• Virus Syndicate - The Work-Related Illness

    Reviewed by Sarah Zachrich (Splendid Zine)

    <b> Virus Syndicate </b> - The Work-Related Illness

    Music has an amazing, Gremlin-like ability to spawn subgenres. Remember when UK garage was the next hot sound from over the pond? It never quite caught on here -- we Yanks were too busy playing with our 505s to pay much attention -- but the genre is currently in the midst of its sellout burnout. From its ashes has sprung Grime, a title that's rather controversial (critics complain that it stereotypes its often poor and minority purveyors) and sort of lame, but apparently here to stay, at least until BBC Radio 1 picks it up and the early adopters move on to something else.

    Virus Syndicate (whose producer Mark One's part in the Rephlex comp Grime has been turning heads) seem to be one of Manchester's higher-profile representatives of the genre. In their music, 2Step's fractured beats and bowel-rattling bass combine with an aesthetic that's more informed by hip hop than soul (with an appropriately darker outlook) to create a menacing midtempo vibe. The thick accents of a trio of MCs (Nika D, Goldfinger and JSD) give The Work Related Illness the quality of an Irvine Welsh novel set further south; the record's loose narrative also contributes to that impression. The songs speak with the voices of profoundly fucked-up characters. Self-absorbed, devoid of moral compass and just out to get theirs, these thoroughly working-class protagonists slog through their days drinking ("Wasted"), fucking ("Girls") and slinging dope ("Clockwork"). The stories are cartoonishly exaggerated, with all the authenticity of gangsta rap (especially given the inclusion of stagey cautionary tales such as "Nadine", about a cute former classmate gone crack whore).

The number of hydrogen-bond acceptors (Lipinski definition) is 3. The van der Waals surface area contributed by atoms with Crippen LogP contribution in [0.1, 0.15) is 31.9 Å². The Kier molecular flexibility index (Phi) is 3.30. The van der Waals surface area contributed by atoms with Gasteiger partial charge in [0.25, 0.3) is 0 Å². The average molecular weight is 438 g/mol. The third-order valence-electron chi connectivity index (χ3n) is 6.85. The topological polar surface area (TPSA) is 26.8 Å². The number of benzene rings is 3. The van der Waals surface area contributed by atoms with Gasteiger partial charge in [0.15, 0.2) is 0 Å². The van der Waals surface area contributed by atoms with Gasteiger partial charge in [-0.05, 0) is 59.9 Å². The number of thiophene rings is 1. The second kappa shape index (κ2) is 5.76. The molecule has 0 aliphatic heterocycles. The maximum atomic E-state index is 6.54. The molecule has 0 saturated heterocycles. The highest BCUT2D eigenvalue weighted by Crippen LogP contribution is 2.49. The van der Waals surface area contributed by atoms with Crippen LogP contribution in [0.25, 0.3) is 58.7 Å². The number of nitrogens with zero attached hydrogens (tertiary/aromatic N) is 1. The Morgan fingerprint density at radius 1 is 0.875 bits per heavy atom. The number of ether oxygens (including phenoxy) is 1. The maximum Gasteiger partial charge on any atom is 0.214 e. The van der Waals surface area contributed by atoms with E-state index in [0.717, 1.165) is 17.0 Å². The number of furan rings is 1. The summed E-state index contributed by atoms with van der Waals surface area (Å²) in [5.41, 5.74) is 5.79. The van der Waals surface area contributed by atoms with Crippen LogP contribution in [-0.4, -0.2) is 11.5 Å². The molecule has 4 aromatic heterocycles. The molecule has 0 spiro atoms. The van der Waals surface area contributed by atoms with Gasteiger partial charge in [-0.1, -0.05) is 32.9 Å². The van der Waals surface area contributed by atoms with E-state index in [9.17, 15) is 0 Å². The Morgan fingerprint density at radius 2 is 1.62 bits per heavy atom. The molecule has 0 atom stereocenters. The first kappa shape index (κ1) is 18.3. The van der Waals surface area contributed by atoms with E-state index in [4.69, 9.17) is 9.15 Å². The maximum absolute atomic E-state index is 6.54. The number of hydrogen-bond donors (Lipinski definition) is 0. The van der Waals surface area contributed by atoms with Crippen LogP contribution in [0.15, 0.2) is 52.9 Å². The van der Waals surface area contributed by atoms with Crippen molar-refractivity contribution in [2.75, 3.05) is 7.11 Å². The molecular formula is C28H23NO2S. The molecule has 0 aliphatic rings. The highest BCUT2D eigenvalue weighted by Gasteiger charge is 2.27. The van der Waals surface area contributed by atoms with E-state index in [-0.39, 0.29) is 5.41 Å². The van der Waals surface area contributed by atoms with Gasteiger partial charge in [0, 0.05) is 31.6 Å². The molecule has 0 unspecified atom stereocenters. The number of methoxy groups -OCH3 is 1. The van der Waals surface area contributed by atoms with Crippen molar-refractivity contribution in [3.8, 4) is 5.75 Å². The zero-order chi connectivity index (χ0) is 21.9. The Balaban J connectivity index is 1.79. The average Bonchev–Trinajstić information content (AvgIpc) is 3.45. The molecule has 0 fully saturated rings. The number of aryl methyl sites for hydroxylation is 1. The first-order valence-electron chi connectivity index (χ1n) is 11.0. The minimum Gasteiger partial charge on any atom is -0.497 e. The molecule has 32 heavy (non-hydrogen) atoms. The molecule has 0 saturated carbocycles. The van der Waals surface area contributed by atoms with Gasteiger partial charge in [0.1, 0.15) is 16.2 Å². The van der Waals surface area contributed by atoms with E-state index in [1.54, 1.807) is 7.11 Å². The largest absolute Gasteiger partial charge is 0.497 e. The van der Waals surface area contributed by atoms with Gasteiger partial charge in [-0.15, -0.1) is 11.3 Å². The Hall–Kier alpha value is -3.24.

The self-conscious "street"-iness of Virus Syndicate's rhymes might be annoying if they weren't so cleverly executed. The MCs' styles follow a similar template (rapid-fire, aggressive and with wildly varied rhythms) but they've each got their own distinct sound and personality. Similarly, Virus Syndicate's subject matter doesn't fall far from gangsta rap's usual concerns (money, violence, hoez, getting fucked up, rivalry between MCs, and society's revilement of their lifestyle), but the flair -- and often humor -- with which these well-worn topics are packaged gives them a new lease on life. "Girls" is a rare low point, indulging in the kind of vitriolic misogyny ("I should cut you with a razor and cover you in salt") that assholes like to pass off as a joke. It's not a funny one. But then, VS aren't all hearts and flowers with their own sex, either; threats and depictions of violence are plentiful, graphic and creative. All the while, Mark One's syncopated, vaguely unsettling beats percolate under great oozing slabs of bass and cunningly chopped-up samples pulled out of everything from '80s techno to Kill Bill and Danny Elfman's Tim Burton movie scores. Opener "Slow Down" is an ominous track from both a musical and lyrical point of view, with apocalyptic choir and string samples and lines like "I'm warning you / Trust me, they'll be mourning you." Things aren't uniformly dreary, though, as demonstrated by the jaunty horn samples in "Clockwork" and "Wasted"'s carefree happy-drunk chaos.

    You have to wonder where Virus Syndicate has to go from here; it seems like they've already covered all their topical bases, and the lifespan of a group whose style depends on maintaining a gritty keepin'-it-real persona is typically short (whether it's because their success raises them from the underclass or they were never in it). Still, The Work Related Illness is one of the more compelling albums to come across the desk lately... and these guys seem like they have more than enough talent to branch out on the follow-up.

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